We had a very good sermon on the Beatitudes yesterday. It did not sentimentalise the passage. It paid attention to the literary form. It was sensitive to language. It warned against careless application to our own context. But it made the assumption that this was generally relevant ethical-religious teaching: some care needs to be taken over translation, but Jesus is speaking as much to us as to his first century audience. I don’t think we should make that assumption.

Theology and history: on totally different wave lengths

I have had quite a lengthy conversation here with Bobby Grow following on from my random review posts about Samuel V. Adams’ book The Reality of God and Historical Method: Apocalyptic Theology in Conversation with N. T. Wright. The conversation was basically a dispute, a little testy in places, about whether the interpretation of scripture needs to be predetermined by theological ideas about the epistemologically prior revelation of God in Christ developed by the later church.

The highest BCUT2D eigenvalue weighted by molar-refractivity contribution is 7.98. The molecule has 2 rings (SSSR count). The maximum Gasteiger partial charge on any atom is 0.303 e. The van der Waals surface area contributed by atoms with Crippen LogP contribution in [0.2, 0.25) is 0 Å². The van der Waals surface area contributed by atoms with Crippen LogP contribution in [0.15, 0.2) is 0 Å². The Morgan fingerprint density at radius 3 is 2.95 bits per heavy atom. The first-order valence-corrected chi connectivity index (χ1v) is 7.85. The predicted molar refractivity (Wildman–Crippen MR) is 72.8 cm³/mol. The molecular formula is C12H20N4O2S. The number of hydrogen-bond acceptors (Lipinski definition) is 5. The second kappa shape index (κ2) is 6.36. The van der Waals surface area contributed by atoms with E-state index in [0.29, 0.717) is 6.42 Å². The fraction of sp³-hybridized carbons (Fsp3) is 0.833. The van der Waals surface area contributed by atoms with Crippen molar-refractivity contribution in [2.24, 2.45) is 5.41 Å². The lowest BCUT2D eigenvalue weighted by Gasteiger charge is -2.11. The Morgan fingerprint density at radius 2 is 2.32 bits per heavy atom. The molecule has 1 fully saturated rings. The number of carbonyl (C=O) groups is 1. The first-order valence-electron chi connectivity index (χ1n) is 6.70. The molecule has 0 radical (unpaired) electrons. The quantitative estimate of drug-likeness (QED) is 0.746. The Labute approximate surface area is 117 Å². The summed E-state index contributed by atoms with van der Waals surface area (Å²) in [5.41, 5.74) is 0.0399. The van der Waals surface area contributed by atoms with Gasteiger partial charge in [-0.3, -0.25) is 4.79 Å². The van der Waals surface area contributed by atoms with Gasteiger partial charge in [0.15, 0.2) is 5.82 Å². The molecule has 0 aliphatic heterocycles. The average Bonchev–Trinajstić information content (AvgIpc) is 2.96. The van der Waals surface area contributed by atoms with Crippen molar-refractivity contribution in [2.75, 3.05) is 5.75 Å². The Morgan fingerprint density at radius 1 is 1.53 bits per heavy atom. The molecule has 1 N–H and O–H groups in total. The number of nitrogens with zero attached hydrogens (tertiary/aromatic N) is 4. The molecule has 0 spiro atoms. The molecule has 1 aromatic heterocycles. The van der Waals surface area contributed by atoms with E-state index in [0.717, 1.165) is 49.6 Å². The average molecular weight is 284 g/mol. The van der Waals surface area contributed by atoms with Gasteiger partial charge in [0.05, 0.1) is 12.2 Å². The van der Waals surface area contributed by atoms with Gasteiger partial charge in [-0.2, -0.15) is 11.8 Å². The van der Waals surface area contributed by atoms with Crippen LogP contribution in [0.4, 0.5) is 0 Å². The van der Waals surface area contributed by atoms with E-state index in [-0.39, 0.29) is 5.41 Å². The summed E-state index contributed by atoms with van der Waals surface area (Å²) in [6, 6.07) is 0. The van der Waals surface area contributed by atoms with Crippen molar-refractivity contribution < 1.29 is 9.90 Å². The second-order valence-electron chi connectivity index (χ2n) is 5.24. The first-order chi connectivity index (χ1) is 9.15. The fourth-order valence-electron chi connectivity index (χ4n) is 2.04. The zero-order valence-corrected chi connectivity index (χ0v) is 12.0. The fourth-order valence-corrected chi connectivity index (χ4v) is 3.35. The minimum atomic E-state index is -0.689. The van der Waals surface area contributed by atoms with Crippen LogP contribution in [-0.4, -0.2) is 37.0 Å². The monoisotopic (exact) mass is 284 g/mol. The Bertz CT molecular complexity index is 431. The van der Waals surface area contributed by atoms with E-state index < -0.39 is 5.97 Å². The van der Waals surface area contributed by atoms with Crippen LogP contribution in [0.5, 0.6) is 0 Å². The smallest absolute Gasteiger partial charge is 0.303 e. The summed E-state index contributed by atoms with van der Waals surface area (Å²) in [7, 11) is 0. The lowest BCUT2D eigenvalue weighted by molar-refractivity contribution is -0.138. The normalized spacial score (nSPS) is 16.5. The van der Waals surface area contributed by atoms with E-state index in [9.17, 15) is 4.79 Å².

Grow has reached the conclusion—rightly I think—that we are “on totally different wave lengths” and appears to have withdrawn from the conversation; and who can blame him? I express my thanks for his substantial contribution. But I thought it might be worth reviewing and summarising briefly what appear to me to have been the main areas of disagreement.

Samuel V. Adams and Paul’s “apocalypse of Jesus Christ”

I think I’m getting to the bottom of Samuel V. Adams’ excellent, invigorating, complex, stimulating and—in my view—flawed critique of N.T. Wright’s historical methodology.

History and theology have given us two different ways of understanding “apocalyptic”. When historians such as Wright use the term, what they have in mind principally is a body of literature, mostly of Palestinian Jewish origin, dating from roughly 300 BC to the early second century AD, which furnished, among other things, supernaturally revealed narratives of hope for Jews suffering Greek and Roman oppression. The corpus consists of texts such as Daniel, Jubilees, 1 Enoch, 4 Ezra, 2 Baruch, the Sibylline Oracles, the Testament of Levi, or parts thereof. Some of the Qumran literature has a distinctly apocalyptic colouring.

Two stories about Jesus